Colombo (AP) — Sri Lanka’s president urged lawmakers Wednesday to approve a four-year International Monetary Fund program to reduce the country’s debt by $17 billion through restructuring.
Parliament began a three-day debate Wednesday on President Ranil Wickremesinghe’s proposal to accept the IMF program. It will be followed by a vote.
If approved, the plan would dictate how Sri Lanka’s crisis-stricken economy will be managed in the coming few years.
A majority of lawmakers are expected to accept the IMF’s four-year bailout program. Under the plan, the international development lender will provide nearly $3 billion in stages.
Sri Lanka announced last year that it was suspending repayment of its foreign loans because of a severe foreign currency crisis resulting from the impact of the COVID-19 pandemic and efforts by the central bank to stabilize the Sri Lankan rupee by by using scarce foreign reserves.
Wickremesinghe said at the time he took over as president last July, the country’s total debt, including both domestic borrowing and foreign was $83.6 billion.
Wickremesinghe said negotiations on restructuring Sri Lanka’s foreign debt will be held with neighboring India and the Paris Club, a group of major creditor nations on one platform, and separately with China.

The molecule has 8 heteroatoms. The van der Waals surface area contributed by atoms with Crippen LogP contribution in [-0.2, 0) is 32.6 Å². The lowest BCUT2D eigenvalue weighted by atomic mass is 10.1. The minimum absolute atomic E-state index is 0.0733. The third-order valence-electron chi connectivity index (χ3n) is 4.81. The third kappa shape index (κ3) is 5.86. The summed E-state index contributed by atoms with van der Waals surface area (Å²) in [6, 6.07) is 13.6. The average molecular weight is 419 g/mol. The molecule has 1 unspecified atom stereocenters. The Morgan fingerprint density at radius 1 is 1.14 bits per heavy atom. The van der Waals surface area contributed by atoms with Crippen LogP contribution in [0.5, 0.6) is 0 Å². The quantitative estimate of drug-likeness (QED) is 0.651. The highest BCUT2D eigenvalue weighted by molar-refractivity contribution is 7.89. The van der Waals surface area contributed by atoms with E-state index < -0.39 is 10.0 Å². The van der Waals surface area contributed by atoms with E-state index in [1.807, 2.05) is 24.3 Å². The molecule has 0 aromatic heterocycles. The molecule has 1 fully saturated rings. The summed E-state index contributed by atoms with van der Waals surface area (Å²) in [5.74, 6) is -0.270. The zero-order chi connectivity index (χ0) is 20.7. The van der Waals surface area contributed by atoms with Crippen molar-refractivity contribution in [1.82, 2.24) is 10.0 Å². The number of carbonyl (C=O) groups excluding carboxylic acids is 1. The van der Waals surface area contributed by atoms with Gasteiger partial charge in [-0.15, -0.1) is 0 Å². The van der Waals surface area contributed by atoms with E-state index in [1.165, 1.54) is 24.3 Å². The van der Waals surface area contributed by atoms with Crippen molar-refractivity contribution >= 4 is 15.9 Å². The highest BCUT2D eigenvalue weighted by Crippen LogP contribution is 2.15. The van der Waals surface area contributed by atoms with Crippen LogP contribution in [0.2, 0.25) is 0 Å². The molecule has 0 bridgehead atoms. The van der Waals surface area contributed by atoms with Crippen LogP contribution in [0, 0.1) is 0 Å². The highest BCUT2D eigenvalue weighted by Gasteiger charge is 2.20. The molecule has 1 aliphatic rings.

Debt restructuring can take various forms including bailouts, renegotiating terms of loans and writing off or reducing the amount owed for some loans.
Sri Lanka also needs to restructure its domestic debt. Wickremesinghe said the government would safeguard local banks and employee provident funds it has borrowed from if need be.
Once a decision is made on the IMF plan, discussions can begin on a 25-year economic policy roadmap, he said.
Sri Lanka’s economic crisis — the worst in memory — caused severe shortages of food, medicine, fuel, cooking gas and electricity last year. That led to massive street protests that forced then-President Gotabaya Rajapaksa to flee the country and resign.
The economy has shown signs of improvement since Wickremesinghe took over as president last July. Shortages have been alleviated, power cuts have ended and the Sri Lankan rupee has begun to strengthen.